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I find using my laptop on my actual lap to be very uncomfortable. For one, it gets really hot. For two, if I have anything plugged in to the ports on the side, I can’t sit cross-legged for fear of bending the port or unplugging my external hard drive in the middle of an upload or video export. I find putting a pillow between my lap and the computer to alleviate some of the problems, but it’s really not stiff enough to prevent wobbles. I’ve also been thinking it’d be nice to have a mousing surface while laptopping; the trackpad aggravates my carpal tunnel. I came up with this design for a laptop desk using a piece of stiff material (MDF, plywood, or even a few stiff layers of cardboard would work), some upholstery foam, and a fabric cover. Now I can use my laptop more easily while traveling away from my desk to motels, friends’ houses, or even just my couch. Read on to see the plans for making your own.

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Materials and tools:

  • stiff material (MDF, plywood, or several layers of cardboard), cut to desired size
  • upholstery foam sized to match stiff material
  • fabric for cover
  • spray adhesive
  • scissors
  • sewing machine (optional)
  • iron
  • needle and thread

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Create a sandwich from your stiff material and foam. Use your spray adhesive to stick them together. Size up your fabric by placing it face up on the table with the foam/wood sandwich on top. Wrap the fabric around the sandwich and pin. Mark the pin line on both sides and remove the fabric.

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Line up and sew this line on your machine or by hand. Trim the excess seam allowance.

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Turn the cover right side out and put it over your foam sandwich. Place the seam at the back (so it won’t hit your legs or the computer). I then lifted the fabric away from the desk top surface and sprayed more adhesive between the MDF and fabric to create a smooth flat top that won’t shift or bunch while I’m using my mouse, but this step is optional. Fold the ends like you’re wrapping a gift, and press.

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Hand sew the ends shut and enjoy your laptop in a new found comfortable position! If I had this to do over, I might angle the foam piece so that it forms more of a wedge than a rectangle, which would angle the computer’s keyboard towards me. Create whatever shape you like!

Becky Stern

Becky Stern is head of wearable electronics at Adafruit Industries. Her personal site: sternlab.org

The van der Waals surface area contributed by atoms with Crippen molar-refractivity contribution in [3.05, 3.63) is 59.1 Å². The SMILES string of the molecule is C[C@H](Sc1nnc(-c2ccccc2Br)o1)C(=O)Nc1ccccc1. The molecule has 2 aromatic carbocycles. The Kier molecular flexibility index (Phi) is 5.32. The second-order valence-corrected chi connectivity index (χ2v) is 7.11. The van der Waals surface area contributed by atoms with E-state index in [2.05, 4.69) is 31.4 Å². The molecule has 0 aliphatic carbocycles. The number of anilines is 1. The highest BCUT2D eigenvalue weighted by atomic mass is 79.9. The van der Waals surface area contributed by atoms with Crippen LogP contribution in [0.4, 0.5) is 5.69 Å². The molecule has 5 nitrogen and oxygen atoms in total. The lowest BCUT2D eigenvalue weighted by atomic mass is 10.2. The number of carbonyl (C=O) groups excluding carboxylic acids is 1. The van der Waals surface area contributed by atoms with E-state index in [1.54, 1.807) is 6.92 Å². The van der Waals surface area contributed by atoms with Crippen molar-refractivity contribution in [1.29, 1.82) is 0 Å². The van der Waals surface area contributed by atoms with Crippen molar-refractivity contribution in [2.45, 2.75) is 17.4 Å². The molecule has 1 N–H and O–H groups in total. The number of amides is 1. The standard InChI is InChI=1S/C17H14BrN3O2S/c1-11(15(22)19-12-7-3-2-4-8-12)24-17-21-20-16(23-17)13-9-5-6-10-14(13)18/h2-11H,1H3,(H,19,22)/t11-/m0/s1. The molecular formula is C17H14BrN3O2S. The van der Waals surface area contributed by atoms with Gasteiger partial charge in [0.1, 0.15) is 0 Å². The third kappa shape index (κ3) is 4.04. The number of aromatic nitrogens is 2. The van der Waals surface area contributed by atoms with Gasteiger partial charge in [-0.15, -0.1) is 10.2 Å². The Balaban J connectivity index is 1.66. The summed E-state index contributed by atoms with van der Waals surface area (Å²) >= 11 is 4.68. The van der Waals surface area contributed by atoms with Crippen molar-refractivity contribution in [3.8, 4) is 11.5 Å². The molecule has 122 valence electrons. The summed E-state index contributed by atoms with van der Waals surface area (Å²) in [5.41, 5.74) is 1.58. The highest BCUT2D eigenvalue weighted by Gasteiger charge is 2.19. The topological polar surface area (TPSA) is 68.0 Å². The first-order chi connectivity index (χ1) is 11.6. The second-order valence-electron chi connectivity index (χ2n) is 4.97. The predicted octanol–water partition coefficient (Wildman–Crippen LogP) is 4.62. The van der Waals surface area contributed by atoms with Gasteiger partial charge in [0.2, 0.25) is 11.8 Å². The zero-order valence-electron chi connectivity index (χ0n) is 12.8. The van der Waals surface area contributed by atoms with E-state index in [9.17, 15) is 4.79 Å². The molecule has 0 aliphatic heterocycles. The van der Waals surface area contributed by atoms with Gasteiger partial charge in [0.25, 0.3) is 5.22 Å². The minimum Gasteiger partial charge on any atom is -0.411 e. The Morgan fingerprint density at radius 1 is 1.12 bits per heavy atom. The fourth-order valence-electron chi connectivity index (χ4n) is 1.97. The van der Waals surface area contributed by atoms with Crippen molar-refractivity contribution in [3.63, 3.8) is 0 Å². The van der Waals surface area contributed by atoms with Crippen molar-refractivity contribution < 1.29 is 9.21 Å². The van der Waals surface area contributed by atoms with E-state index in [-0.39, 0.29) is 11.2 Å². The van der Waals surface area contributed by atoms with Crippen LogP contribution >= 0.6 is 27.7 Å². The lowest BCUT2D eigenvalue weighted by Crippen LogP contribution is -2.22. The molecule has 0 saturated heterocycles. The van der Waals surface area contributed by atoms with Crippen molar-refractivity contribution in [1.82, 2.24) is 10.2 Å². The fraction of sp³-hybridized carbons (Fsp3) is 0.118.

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Comments

  1. Anonymous says:

    This seems to be a huge waste of space, in addition to the fact that it uses heavy materials and has no handles. You guys just did a piece about a laptop case from a hard old suitcase; why not use that and double up rather than make a bulky, one-use item?

  2. Becky Stern says:

    @Anonymous I’m using it right now, and it’s totally great! You can make it with other toppers, even multiple layers of cardboard, which would make it lighter. The upholstery foam’s not heavy at all. I used what I had around. You could certainly use the hard suitcase for the same purpose, drop us a line when you’ve made yours! I did make the modification I mentioned above about using a wedge of foam instead of a rectangle. It slopes towards me now and is very comfortable. The mousing surface really makes a big difference in my laptop-only workflow. I guess your mileage may vary, and if you don’t want to make one, stay positive and move on.

  3. mimi kirchner says:

    I also have a problem with a too hot laptop. I don’t use a mouse, but I always seem to have a coffee cup that needs a resting place. I have 2 boards I use for lapdesks. One is a scrap of 3/4″ thick corrugated cardboard and the other is a piece of 3/4 inch foam core. I got both out of the trash- I think they were too dirty to sell? I cut them to a nice lap size and though they are not pretty, they are very functional. When the days are very hot and I don’t want any extra heat on my lap, I pile them. I have been using the same pieces for 2 years now. The foam core is beginning to fall apart.

  4. bianca says:

    i use an old skateboard as a laptop desk. I discovered it when i was at a skate park with my boys. It works quite well as the wheels fit on either side of my legs. The non skid deck held the laptop in place. It just needed a layer of fabric over it to use for the mouse. I found a babies rash vest works well and keeps in with the skater motif.

  5. becky says:

    I’m going to try this and use a wedge shape foam and something lighter than plywood. I think I will cover it with a plain dark fabric so that the pattern does not mess with the mouse working properly.